Tuesday, February 15, 2011

With Friends Like These

Something happened last week, which was not widely reported (though we mentioned it in Thursday’s Short List).  King Abdullah of Saudi Arabia had a testy exchange with President Obama, cautioning Obama not to humiliate Mubarak.  This part actually has been reported widely, but there was a second part people have not devoted much time to.  The Kingdom of Saudi Arabia pledged to provide $1.5 billion in aid to the Mubarak government if the Obama administration decided to drop its aid.  This pledge may no longer be valid, but it’s worth coming back to because of what it means to the U.S. concept of allies in the Middle East.

It also ties in to a column David Ignatius wrote in Thursday’s Washington Post.  Mr. Ignatius considers the blind spot the CIA has developed because of their reliance on “liaisons.”  Liaisons are members of the intelligence apparatus in foreign countries.  In Egypt, it’s the General Intelligence Service. It goes by a similar name in Jordan and Saudi Arabia.  While in Pakistan, their intelligence service is called Inter-Services Intelligence, or ISI.  Basically, Ignatius considers how the CIA has been relying on these liaison relationships to provide intelligence on terror threats.  These relationships have had their ups and downs, but has provided the U.S. with vital intelligence (and often legal cover) in dealing with various threats.  But, the reliance on these relationships has left the CIA blind to the unrest and discontent within the countries of our allies.  Part of the terms of the relationships, often times, makes it nearly impossible for the CIA to recruit its own sources or assets in the country.  The agency is beholden to these relationships.  It is a problem that has plagued our efforts in Pakistan for years.

These two pieces together should necessitate a reconsideration of the terms of these alliances.  That’s a big ask, but we need to learn from history.  In Steve Coll’s Ghost Wars, there is a lot of consideration of the interplay between the CIA, ISI, and Saudi Arabia’s General Intelligence Department (GID), and the more you read the more you get the sense that the ISI and the GID are trying to keep the U.S. on the leash.  The CIA was tossed some red meat, and ISI and GID were tossed some cash, but the larger objectives weren’t the same.  In addition to this lack of alignment in objectives, the Saudi regime routed money to jihadists training in Pakistan and Afghanistan long after the Soviet Union’s withdraw.  It has been widely reported that the money coming from Saudi Arabia was used to found madrases in the hinterlands of Pakistan and Afghanistan.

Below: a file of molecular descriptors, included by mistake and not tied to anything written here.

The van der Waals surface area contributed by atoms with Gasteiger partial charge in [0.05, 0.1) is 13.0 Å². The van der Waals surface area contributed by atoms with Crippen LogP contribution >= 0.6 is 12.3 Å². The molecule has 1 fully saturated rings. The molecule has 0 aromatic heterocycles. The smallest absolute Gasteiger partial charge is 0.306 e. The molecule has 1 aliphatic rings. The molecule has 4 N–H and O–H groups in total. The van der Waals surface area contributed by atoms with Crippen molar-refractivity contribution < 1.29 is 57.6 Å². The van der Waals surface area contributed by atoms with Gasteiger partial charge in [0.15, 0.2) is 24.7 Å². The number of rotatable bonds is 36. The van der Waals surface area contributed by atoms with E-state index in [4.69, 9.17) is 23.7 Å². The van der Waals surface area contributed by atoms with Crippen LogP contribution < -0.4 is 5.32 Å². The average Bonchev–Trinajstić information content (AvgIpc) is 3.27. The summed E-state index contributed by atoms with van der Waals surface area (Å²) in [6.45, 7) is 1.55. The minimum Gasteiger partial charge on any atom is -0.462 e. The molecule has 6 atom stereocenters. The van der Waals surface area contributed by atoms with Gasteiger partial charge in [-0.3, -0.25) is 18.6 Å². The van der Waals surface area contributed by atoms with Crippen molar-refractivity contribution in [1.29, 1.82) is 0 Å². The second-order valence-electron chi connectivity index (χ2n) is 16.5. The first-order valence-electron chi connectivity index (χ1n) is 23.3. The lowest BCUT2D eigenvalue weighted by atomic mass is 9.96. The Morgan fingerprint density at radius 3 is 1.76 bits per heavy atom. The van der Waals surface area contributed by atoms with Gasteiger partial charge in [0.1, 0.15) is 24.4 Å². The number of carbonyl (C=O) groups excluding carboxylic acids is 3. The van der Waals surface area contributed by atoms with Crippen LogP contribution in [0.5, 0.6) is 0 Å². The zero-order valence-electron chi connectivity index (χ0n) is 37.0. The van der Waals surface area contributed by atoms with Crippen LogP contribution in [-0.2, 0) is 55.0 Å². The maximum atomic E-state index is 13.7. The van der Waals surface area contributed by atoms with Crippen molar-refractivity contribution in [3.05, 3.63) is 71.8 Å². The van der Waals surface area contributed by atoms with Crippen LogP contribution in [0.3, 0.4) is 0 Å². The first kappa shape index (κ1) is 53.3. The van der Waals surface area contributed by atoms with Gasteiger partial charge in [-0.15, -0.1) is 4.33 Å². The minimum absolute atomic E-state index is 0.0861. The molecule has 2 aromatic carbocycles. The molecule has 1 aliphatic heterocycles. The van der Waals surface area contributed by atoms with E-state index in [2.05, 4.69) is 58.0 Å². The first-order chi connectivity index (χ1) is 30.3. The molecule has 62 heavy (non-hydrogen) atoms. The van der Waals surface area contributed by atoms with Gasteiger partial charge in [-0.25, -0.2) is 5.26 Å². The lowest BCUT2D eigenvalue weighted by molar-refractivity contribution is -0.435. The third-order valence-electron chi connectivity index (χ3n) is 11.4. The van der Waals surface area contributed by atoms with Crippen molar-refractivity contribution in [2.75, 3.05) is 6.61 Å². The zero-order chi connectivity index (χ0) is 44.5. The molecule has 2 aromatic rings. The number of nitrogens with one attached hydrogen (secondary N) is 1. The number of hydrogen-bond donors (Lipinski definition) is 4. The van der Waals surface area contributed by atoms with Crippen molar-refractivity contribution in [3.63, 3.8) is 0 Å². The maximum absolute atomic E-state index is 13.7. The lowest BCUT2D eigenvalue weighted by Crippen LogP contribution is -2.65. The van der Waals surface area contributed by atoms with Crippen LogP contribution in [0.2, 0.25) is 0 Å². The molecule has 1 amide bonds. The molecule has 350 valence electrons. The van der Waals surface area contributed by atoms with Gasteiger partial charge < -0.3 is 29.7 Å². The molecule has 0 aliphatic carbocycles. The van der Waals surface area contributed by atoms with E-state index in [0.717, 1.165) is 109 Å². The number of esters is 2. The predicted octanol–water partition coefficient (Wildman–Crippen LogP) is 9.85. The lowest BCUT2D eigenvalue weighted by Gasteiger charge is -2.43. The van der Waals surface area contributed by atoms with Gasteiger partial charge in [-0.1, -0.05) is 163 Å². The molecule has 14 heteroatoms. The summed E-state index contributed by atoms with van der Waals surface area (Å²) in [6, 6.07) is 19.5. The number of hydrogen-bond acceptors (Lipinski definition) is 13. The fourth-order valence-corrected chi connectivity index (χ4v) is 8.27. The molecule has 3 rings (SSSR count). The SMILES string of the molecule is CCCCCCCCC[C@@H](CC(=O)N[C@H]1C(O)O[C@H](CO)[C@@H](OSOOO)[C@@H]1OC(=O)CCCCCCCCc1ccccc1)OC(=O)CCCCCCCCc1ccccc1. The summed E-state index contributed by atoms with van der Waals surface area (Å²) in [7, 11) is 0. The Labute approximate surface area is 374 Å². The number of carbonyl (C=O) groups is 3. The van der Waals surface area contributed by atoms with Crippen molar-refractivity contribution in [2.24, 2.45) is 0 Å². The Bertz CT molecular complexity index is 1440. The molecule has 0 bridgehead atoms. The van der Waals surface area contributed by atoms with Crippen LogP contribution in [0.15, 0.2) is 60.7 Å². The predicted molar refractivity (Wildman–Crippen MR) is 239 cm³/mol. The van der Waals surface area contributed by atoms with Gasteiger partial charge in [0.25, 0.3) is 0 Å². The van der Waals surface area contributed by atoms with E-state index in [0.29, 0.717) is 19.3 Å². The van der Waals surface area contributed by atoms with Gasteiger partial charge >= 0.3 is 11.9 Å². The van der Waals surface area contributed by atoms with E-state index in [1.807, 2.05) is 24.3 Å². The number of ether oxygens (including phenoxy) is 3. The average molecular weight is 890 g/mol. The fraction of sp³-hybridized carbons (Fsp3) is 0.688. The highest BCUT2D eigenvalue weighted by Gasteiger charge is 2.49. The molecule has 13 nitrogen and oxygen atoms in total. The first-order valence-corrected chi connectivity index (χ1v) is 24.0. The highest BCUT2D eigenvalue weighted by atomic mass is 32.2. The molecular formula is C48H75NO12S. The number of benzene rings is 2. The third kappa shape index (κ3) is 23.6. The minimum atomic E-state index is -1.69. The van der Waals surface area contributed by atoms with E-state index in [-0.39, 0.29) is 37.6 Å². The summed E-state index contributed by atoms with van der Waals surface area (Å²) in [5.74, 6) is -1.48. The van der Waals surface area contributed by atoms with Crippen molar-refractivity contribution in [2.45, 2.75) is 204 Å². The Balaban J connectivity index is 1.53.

We need to reconsider the terms of these alliances for several reasons.  First, what we want and what the intelligence services of our allies want are not in alignment.  Second, the reliance on the foreign intelligence services has made us blind to what’s going on inside these countries, while at the same time perpetuating distrust and anger in the people of these countries against the United States.  Third, even if we are able to disrupt some terror cells, these allies, specifically Saudi Arabia, is more then happy to publicly break with us, while still enjoying the shade of our security umbrella.

It’s impractical to break these alliances.  It’s not in keeping with the nuance of diplomacy to simply withdraw, but perhaps it’s time for the U.S. to take stock.  What is it we want to accomplish in the Middle East?  Are our current allies aligned with what we want to accomplish?  The revolutions in Tunisia and Egypt are being called part of an Arab Spring.  If that is true, if these revolutions give momentum to the disaffected within the borders of our Middle Eastern allies, the U.S. will be challenged with the same dance we have had to dance regarding Egypt.  It’s time to consider our dancing partners and if we are taking complimentary steps.

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